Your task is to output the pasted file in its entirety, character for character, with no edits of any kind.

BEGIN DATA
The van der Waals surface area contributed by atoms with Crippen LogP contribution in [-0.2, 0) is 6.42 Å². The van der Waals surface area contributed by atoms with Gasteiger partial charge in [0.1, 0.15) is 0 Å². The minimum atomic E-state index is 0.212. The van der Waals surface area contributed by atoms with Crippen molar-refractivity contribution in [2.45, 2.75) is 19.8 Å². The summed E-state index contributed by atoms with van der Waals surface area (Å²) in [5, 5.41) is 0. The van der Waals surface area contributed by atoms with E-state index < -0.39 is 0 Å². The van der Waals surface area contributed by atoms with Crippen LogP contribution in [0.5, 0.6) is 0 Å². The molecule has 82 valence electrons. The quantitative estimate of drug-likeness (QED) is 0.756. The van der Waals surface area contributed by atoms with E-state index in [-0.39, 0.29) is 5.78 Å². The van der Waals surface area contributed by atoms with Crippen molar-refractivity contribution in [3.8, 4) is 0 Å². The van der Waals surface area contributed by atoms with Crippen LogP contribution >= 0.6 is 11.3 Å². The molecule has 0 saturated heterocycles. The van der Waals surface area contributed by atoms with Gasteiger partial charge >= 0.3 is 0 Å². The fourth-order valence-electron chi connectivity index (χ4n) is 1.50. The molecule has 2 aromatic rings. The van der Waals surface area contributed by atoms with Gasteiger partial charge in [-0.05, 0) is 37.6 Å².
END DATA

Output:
The van der Waals surface area contributed by atoms with Crippen LogP contribution in [-0.2, 0) is 6.42 Å². The van der Waals surface area contributed by atoms with Gasteiger partial charge in [0.1, 0.15) is 0 Å². The minimum atomic E-state index is 0.212. The van der Waals surface area contributed by atoms with Crippen molar-refractivity contribution in [2.45, 2.75) is 19.8 Å². The summed E-state index contributed by atoms with van der Waals surface area (Å²) in [5, 5.41) is 0. The van der Waals surface area contributed by atoms with E-state index < -0.39 is 0 Å². The van der Waals surface area contributed by atoms with Crippen LogP contribution in [0.5, 0.6) is 0 Å². The molecule has 82 valence electrons. The quantitative estimate of drug-likeness (QED) is 0.756. The van der Waals surface area contributed by atoms with E-state index in [-0.39, 0.29) is 5.78 Å². The van der Waals surface area contributed by atoms with Crippen molar-refractivity contribution in [3.8, 4) is 0 Å². The van der Waals surface area contributed by atoms with Crippen LogP contribution >= 0.6 is 11.3 Å². The molecule has 0 saturated heterocycles. The van der Waals surface area contributed by atoms with Gasteiger partial charge >= 0.3 is 0 Å². The fourth-order valence-electron chi connectivity index (χ4n) is 1.50. The molecule has 2 aromatic rings. The van der Waals surface area contributed by atoms with Gasteiger partial charge in [-0.05, 0) is 37.6 Å².